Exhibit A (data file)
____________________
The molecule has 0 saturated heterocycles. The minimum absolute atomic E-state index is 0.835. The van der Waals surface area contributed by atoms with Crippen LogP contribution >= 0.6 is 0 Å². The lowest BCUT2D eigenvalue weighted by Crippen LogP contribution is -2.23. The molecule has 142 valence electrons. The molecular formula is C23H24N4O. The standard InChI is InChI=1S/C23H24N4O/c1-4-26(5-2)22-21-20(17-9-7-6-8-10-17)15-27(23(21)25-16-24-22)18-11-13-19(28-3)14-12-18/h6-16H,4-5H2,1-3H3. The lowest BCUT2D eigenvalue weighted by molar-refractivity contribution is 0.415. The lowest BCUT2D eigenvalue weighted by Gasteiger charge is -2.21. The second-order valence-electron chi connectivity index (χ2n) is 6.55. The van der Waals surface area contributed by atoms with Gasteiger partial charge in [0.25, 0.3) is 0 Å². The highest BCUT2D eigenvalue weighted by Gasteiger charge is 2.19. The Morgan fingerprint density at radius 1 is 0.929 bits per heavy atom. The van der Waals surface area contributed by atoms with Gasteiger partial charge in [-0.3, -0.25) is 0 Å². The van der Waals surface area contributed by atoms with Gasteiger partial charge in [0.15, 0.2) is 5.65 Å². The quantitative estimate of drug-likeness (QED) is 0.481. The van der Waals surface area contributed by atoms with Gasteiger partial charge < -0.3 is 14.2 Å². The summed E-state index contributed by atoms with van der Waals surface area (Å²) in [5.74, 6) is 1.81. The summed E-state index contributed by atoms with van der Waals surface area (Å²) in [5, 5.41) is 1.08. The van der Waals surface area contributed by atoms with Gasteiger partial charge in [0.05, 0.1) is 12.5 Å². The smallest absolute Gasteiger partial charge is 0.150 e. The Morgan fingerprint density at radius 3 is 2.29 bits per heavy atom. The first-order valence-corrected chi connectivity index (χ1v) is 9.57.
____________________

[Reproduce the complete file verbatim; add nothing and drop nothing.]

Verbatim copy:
The molecule has 0 saturated heterocycles. The minimum absolute atomic E-state index is 0.835. The van der Waals surface area contributed by atoms with Crippen LogP contribution >= 0.6 is 0 Å². The lowest BCUT2D eigenvalue weighted by Crippen LogP contribution is -2.23. The molecule has 142 valence electrons. The molecular formula is C23H24N4O. The standard InChI is InChI=1S/C23H24N4O/c1-4-26(5-2)22-21-20(17-9-7-6-8-10-17)15-27(23(21)25-16-24-22)18-11-13-19(28-3)14-12-18/h6-16H,4-5H2,1-3H3. The lowest BCUT2D eigenvalue weighted by molar-refractivity contribution is 0.415. The lowest BCUT2D eigenvalue weighted by Gasteiger charge is -2.21. The second-order valence-electron chi connectivity index (χ2n) is 6.55. The van der Waals surface area contributed by atoms with Gasteiger partial charge in [0.25, 0.3) is 0 Å². The highest BCUT2D eigenvalue weighted by Gasteiger charge is 2.19. The Morgan fingerprint density at radius 1 is 0.929 bits per heavy atom. The van der Waals surface area contributed by atoms with Gasteiger partial charge in [-0.3, -0.25) is 0 Å². The van der Waals surface area contributed by atoms with Gasteiger partial charge in [0.15, 0.2) is 5.65 Å². The quantitative estimate of drug-likeness (QED) is 0.481. The van der Waals surface area contributed by atoms with Gasteiger partial charge < -0.3 is 14.2 Å². The summed E-state index contributed by atoms with van der Waals surface area (Å²) in [5.74, 6) is 1.81. The summed E-state index contributed by atoms with van der Waals surface area (Å²) in [5, 5.41) is 1.08. The van der Waals surface area contributed by atoms with Gasteiger partial charge in [0.05, 0.1) is 12.5 Å². The smallest absolute Gasteiger partial charge is 0.150 e. The Morgan fingerprint density at radius 3 is 2.29 bits per heavy atom. The first-order valence-corrected chi connectivity index (χ1v) is 9.57.